Cleome viscosa (PROSEA)

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Plant Resources of South-East Asia
List of species

Cleome viscosa L.

Protologue: Sp. pl. 2: 672 (1753).


Cleome icosandra L. (1753), Polanisia viscosa (L.) DC. (1824).

Vernacular names

  • Tickweed (En)
  • Indonesia: ancang ancang (Javanese), bhubhuwan (Madurese), susawi utan (Moluccas)
  • Malaysia: mamang kebo, mamang laki, mamang utan
  • Philippines: apoi-apoian, silisian (Tagalog), hulaya (Panay Bisaya)
  • Thailand: phak som sian phee (northern), phak sian phee (central, peninsular)
  • Laos: sa phac son tien
  • Vietnam: màn màn vàng, sơn tiền.


Throughout the tropics of the Old World and Australia, and commonly introduced in the New World.


The sap of the leaves mixed with water or milk is applied to the eyes in Java. The whole herb is rubbed on the body against rheumatism. In Sumatra, the dried and powdered leaves and seeds are added to tobacco to enhance its narcotic properties. In Australia, the aerial parts are used for respiratory tract infections and infected wounds. In the USA it is a noxious weed.


  • An annual, erect, branched herb, up to 1 m tall, with yellowish, glandular hairs, viscid and stinking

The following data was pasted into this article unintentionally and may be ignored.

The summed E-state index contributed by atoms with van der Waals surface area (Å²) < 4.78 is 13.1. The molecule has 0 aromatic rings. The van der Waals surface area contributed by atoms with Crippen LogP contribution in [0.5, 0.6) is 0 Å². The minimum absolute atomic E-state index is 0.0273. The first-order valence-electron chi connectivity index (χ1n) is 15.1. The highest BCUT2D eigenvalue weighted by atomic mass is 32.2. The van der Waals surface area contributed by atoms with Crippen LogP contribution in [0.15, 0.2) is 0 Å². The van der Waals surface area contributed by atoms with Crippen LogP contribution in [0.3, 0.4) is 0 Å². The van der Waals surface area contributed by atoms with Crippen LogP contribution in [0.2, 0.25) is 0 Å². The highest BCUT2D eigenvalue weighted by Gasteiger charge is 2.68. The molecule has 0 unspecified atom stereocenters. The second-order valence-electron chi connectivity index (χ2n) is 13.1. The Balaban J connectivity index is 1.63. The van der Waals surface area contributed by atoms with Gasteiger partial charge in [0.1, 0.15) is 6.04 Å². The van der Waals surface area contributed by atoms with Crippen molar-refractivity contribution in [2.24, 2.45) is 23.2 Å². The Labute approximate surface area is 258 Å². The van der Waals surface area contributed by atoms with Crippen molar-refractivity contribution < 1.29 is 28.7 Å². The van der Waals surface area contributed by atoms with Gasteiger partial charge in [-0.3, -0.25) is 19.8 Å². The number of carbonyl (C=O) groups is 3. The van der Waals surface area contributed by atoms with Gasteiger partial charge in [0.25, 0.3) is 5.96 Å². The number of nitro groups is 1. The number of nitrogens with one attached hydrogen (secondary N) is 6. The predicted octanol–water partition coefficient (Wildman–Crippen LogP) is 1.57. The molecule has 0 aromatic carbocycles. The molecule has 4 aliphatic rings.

• Leaflets 3-5, central leaflet 1-3(-5.5) cm × (0.3-)0.5-1.5 cm, base cuneate, apex acute to obtuse, thinly herbaceous, petiole 0.5-6 cm long
  • Raceme short to elongated
  • Flowers largely actinomorphic, sepals oblong, (2.5-)6-7 mm long, petals oblong, (4-)7-12 mm long, thin, glabrous, yellow, stamens (8-)10-20(-30), gradually increasing towards the abaxial side, anthers 1.5-2 mm long, bluish
  • Capsule linear, erect, centripetal-veined, (1.5-)6-8(-10) cm long, beak 2.5-4(-7) mm long
  • Seeds 1.2 mm in diameter, cleft narrow, with strong cross-ribs and faint concentric ribs, red-brown.

C. viscosa is a weed, very tolerant and ruderal, and occurs on fallow land and fields, along roadsides, on rubbish heaps, often on sandy, but sometimes on calcareous soils, both under seasonal dry and ever-wet conditions, from sea-level up to 500 m altitude.

Selected sources

74, 134,

  • Burkill, I.H., 1966. A dictionary of the economic products of the Malay Peninsula. Revised reprint. 2 volumes. Ministry of Agriculture and Co-operatives, Kuala Lumpur, Malaysia. Vol. 1 (A-H) pp. 1-1240, Vol. 2 (I-Z) pp. 1241-2444.


  • Council of Scientific and Industrial Research, 1948-1976. The wealth of India: a dictionary of Indian raw materials & industrial products. 11 volumes. Publications and Information Directorate, New Delhi, India.407
  • Holdsworth, D.K., 1977. Medicinal plants of Papua New Guinea. Technical Paper No 175. South Pacific Commission, Noumea, New Caledonia. 123 pp., 557, 739, 786, 787, 788.


F.I. Windadri